West Englewood

West Englewood Chicago

West Englewood in Chicago

As one of the 77 community areas of Chicago, West Englewood is situated on the southwest side of the city. Its origins trace back to the days when it was once known as South Lynne. The area is bounded by Garfield Blvd to the north, Racine Ave to the east, the CSX and Norfolk Southern RR tracks to the west, and the Belt Railway of Chicago to the south. Despite being a separate community area, West Englewood’s history and culture are closely linked to the Englewood neighborhood.

The Dawn of West Englewood

The first settlers in the area that later developed into West Englewood were largely German and Swedish farmers who arrived in the 1840s. Following the construction of rail lines for the Rock Island and Wabash Railroads, the area earned the moniker of Chicago Junction, later changing to Junction Grove. This piece of history is commemorated today with the Junction Grove Playlot Park. By 1865, Junction Grove became the unincorporated town of Lake, later renamed Englewood.

Significant Events Shaping the Community

Two significant events led to the population surge in the Englewood and West Englewood neighborhoods. First, the Great Chicago Fire in 1871 razed many neighborhoods to the north. The combination of open spaces for housing and the presence of railroad lines made these neighborhoods an appealing choice for Chicagoans seeking less crowding and relocating from the urban center destroyed in the fire. In 1889, the neighborhoods of Englewood and West Englewood became part of the City of Chicago after the town of Lake was annexed by the city.

The annexation led to the introduction of Chicago street cars, the second factor encouraging development. In 1903, the Englewood Elevated Railway Company erected a branch running roughly along 63rd Street to Loomis, connecting it to the South Side Elevated Railroad. These transportation improvements made the Englewood area an easy commute for workers traveling north to the stockyards, a major employer, and downtown.

Economic Shifts

West Englewood experienced significant economic and racial changes over the decades. The area saw an influx of Italian immigrants following World War I. The railroads and stockyards continued to be important employers. A transit bus barn at 74th and Ashland emerged as a leading employer in the area. The area’s commercial and retail strip ran along 63rd and Ashland Avenue south to 75th street.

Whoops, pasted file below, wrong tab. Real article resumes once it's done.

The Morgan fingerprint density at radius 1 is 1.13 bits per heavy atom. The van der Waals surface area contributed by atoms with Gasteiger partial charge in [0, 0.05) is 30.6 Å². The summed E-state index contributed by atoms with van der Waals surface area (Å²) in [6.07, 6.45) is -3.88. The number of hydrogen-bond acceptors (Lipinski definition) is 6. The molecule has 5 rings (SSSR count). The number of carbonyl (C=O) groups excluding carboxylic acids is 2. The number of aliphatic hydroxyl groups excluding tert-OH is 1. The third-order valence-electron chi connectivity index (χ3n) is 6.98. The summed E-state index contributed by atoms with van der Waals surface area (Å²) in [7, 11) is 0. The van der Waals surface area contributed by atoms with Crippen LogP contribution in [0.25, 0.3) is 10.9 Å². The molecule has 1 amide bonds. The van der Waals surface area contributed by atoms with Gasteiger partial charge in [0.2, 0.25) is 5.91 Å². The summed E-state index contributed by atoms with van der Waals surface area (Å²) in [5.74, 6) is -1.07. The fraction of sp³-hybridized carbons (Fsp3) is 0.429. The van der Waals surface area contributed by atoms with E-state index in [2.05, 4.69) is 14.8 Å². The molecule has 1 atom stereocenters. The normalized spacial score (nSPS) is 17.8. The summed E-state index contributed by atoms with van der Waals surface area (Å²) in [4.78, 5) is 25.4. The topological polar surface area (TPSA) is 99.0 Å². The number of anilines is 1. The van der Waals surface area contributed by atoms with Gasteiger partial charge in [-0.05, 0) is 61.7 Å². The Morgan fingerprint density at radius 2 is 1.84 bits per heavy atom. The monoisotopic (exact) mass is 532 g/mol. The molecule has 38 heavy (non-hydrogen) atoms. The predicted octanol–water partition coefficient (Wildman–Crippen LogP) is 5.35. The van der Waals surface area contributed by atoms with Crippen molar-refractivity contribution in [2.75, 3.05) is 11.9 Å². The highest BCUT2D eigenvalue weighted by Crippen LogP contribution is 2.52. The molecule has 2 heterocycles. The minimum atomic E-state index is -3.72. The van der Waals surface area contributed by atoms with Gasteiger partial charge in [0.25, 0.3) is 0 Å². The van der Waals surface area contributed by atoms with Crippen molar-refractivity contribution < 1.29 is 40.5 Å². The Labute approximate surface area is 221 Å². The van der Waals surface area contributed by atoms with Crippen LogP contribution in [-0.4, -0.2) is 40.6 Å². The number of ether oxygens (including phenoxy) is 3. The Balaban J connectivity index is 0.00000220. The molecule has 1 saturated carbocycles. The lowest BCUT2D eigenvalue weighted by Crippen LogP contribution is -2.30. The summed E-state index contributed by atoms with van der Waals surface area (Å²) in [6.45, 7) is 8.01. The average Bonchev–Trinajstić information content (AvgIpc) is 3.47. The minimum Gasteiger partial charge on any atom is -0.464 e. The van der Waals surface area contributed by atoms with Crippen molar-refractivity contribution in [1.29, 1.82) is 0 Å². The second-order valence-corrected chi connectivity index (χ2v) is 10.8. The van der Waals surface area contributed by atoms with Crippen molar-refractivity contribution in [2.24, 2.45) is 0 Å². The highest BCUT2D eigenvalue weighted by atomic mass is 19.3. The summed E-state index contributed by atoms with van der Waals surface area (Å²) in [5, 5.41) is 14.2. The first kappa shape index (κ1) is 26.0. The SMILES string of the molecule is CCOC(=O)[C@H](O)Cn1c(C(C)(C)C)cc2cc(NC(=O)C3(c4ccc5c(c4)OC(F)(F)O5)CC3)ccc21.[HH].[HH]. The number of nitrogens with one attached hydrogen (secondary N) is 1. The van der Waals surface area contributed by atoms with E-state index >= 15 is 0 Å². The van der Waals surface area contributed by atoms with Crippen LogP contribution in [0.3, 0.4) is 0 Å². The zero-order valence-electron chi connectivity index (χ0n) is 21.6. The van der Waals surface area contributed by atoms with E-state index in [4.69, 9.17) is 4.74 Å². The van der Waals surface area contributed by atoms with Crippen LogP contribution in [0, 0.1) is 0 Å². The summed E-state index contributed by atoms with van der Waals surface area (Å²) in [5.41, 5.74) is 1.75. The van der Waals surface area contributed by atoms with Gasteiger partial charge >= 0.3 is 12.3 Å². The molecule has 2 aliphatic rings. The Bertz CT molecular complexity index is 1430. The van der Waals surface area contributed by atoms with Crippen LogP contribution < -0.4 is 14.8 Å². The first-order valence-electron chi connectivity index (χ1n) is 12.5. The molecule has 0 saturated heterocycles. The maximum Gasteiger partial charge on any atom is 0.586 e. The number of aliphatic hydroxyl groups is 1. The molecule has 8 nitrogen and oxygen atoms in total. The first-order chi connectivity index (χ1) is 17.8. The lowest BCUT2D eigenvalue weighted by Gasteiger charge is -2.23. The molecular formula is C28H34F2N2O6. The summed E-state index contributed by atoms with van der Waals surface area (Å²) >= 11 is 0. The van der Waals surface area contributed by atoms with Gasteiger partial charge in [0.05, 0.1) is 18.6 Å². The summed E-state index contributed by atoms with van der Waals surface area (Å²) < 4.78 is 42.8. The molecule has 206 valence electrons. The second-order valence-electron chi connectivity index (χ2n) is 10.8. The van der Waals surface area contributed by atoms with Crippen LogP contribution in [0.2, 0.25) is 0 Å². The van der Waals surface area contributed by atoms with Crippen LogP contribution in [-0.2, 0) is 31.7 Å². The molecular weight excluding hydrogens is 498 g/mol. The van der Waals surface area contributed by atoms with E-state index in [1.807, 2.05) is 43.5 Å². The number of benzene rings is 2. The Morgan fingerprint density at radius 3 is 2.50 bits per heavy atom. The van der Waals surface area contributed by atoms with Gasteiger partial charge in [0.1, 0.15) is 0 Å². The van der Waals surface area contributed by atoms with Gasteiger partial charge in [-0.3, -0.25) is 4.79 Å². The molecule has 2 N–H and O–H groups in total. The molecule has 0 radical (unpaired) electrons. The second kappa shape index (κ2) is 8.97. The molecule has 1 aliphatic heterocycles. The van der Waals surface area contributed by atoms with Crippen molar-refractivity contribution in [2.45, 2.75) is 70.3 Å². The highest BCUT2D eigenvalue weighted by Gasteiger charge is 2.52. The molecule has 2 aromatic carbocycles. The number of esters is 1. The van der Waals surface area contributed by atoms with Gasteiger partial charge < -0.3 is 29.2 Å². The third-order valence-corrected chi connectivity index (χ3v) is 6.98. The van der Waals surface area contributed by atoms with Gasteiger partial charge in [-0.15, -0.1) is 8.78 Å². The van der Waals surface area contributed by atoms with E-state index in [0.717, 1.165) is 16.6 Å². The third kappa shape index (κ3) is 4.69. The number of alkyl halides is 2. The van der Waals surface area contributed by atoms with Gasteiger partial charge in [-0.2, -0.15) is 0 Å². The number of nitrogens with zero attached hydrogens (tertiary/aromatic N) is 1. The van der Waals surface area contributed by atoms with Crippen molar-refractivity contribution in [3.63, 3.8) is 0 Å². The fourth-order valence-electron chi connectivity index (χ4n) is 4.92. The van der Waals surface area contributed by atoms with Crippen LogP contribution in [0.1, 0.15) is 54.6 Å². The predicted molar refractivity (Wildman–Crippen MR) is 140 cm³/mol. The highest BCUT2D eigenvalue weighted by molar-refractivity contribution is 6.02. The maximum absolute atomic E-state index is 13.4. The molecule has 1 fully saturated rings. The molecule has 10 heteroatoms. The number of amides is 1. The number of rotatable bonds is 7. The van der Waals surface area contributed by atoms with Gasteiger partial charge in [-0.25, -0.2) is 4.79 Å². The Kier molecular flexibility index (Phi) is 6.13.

By 1920, the community was populated with Germans, Irish, and Italians being most numerous among the foreign-born. In the 1930s, the population of West Englewood continued to grow as more African Americans moved into the area, a trend that accelerated in the 1940s and 1950s with migrants from the rural South.

West Englewood Chicago

Post-World War II Industrial Restructuring

Industrial restructuring post World War II led to the massive loss of jobs that residents had depended on: the stockyard operations were moved west, first to Kansas City, Kansas, and eventually, the good-paying jobs in the steel mills also shifted out of the region. Railroads also restructured, causing more loss of union jobs among both whites and African Americans.

In 1960, the median income was close to the Chicago median income, and 12% of the residents were black. During the 1960s and after, advances in civil rights opened more areas of housing to blacks, and they followed other Americans into the further reaches of the city, settling in West Englewood and other southern neighborhoods. The changes in industry, however, meant that skilled workers could no longer achieve middle-class lives.

Education in West Englewood

The Chicago Public Schools district provides educational services to the area. Zoned K-8 schools serving sections of West Englewood include Raldolph, O’Toole, Goodlow, Earle, Henderson, Langford, Bontemps, Woods, Bass, Bong, Guggenheim, and Stagg. Most residents are zoned to the area high school, William Rainey Harper High School, which has served the community for over 100 years; some are zoned to Hope High School or Robeson High School. A small segment to the southwest is zoned to a different high school.

The magnet school, Robert Lindblom Math & Science Academy, located at 6130 S. Wolcott Ave, has received preliminary landmark status from the City of Chicago.

The West Englewood Public Library, located at 1745 W. 63rd Street, is part of the Chicago Public Library system.

Notable Residents

Notable residents of West Englewood include Esther Golar, a member of the Illinois House of Representatives from 2006 until her death in 2015, and Michael E. Hannigan, a member of the Illinois House of Representatives from 1932 until 1969. Other notable figures include Benn Jordan, a modern jazz and electronic musician, and Francis X. Lawlor, a priest and politician known for his segregationist activism.

West Englewood’s rich history and diverse culture make it a unique and integral part of Chicago. Despite economic setbacks and population declines, the community continues to persevere, exemplifying the resilient spirit of its residents. The area’s future will undoubtedly be shaped by the strength and tenacity of its community, contributing to Chicago’s vibrant tapestry of neighborhoods.

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